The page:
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LAS VEGAS, Nevada -- Losing a block of your largest exhibitors might spell doom for most trade shows.
Officials with the Gaming Life Expo, operated in conjunction with Harrah's Entertainment-owned World Series of Poker, believe otherwise.
With most of the major Internet poker gambling sites not welcome at the upcoming World Series of Poker, Rio executives switched the theme of the four-day show, scheduled for July 5-8 at the Rio Pavilion, from gambling to men's lifestyle.
"To be frank, it was a transition we were planning," said David Koloski, the Rio's marketing director who oversees the expo. The show is free and open to the public, but guests must be at least 21 to enter.
"We saw in the past two years that roughly 80 percent of our audience was male," Koloski said. "We began to make the push to switch the event to exhibitors that cater toward a men's lifestyle."
Expansive booths operated by Internet poker sites such as PokerStars, Bodog, Full Tilt, Paradise Poker, and Ultimate Bet, were the highlights of the expo and main drivers of an estimated 100,000 people visiting the show each of the past two years.
Some of the more well-known professional poker players and past World Poker champions helped bring fans into the booths. But provocatively dressed female models were the other draw. Last year, Bodog offered poker fans a chance to pose in bed with lingerie-clad models who were participating in pillow fights.
Harrah's is not allowing affiliates associated with Internet poker Web sites that still accept wagers from Americans to participate in this year's World Series of Poker. Instead, the booth space inside the 55,000-square-foot Rio Pavilion will be filled by golfing exhibits, race car simulators, alcoholic beverage firms, a working tattoo parlor and an indoor beach volleyball court that will include an all-female tournament.
Koloski said ancillary gambling products will still have a place at the expo, but the show is heading more toward the area of men's lifestyle.
"We had several inquiries from major businesses and products, which allowed us to move away from the gaming stuff somewhat," Koloski said. "If someone wants to promote a poker book or a player training academy, they can still lease booth space. Obviously, the show will be a little different and won't be as crazy as it was. We think it will be a little more high-end."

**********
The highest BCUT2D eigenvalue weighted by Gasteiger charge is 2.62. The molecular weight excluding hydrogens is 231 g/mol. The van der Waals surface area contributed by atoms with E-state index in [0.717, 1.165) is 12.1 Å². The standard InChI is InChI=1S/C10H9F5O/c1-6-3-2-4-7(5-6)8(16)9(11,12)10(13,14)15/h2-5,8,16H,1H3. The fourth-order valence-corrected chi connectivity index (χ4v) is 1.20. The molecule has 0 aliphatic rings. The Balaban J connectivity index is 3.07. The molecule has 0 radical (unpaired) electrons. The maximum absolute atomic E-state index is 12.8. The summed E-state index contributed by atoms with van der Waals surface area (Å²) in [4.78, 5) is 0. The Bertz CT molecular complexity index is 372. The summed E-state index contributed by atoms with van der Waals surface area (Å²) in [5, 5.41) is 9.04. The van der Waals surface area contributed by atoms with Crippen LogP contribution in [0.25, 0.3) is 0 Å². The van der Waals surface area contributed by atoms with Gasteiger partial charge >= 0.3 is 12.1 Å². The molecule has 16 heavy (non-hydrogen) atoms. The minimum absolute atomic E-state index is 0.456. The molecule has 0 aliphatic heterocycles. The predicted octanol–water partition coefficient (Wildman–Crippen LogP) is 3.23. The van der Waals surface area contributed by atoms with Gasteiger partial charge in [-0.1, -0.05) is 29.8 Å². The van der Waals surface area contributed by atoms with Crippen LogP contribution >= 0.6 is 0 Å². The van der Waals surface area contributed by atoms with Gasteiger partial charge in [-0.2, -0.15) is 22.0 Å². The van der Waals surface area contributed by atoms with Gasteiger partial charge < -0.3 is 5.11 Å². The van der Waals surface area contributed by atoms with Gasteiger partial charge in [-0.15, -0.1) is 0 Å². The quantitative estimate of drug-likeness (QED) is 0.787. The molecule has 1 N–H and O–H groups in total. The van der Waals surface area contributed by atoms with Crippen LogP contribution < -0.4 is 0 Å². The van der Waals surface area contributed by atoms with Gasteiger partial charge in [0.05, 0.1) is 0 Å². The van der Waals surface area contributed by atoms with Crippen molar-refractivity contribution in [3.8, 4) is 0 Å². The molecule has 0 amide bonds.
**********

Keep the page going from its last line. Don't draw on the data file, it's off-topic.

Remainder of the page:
The Rio has room for 200 booths and Koloski expects the exhibit space to sell out. A 10-foot-by-10-foot booth two years ago leased for $2,000. This year's show has the same space leasing for $2,500, Koloski said.
While the expo operates in conjunction with the 38th World Series of Poker, scheduled to run June 1 through July 17 with 55 events, it is not affiliated with the tournament. The expo will take place during the media-celebrity event and the first three days of the World Series of Poker's main event, the $10,000 buy-in no limit Texas hold'em World Championship. The four days are expected to have the tournament's highest attendance.
Because of the ban on Internet gambling that was approved by Congress and signed by President Bush last year, Harrah's decided to limit the presence of poker dot-coms at the World Series.
"It's pretty simple. We can not be in business with Internet sites that accept wagering business from U.S. residents," World Series of Poker Communications Director Gary Thompson said. "Whatever the expo wants to do is their business, but you're probably not going to see the (Internet poker) presence like you have in the past."
Most on the Internet poker sites also leased out convention area breakout rooms for elaborate player lounges and hospitality suites. Thompson said that aspect will also be missing.
Internet poker gambling sites that don't accept wagers from American customers, such as Ladbrokes, may still lease a hospitality suite.
"They will want to do something for their customers, but it will probably be pretty small," Thompson said.
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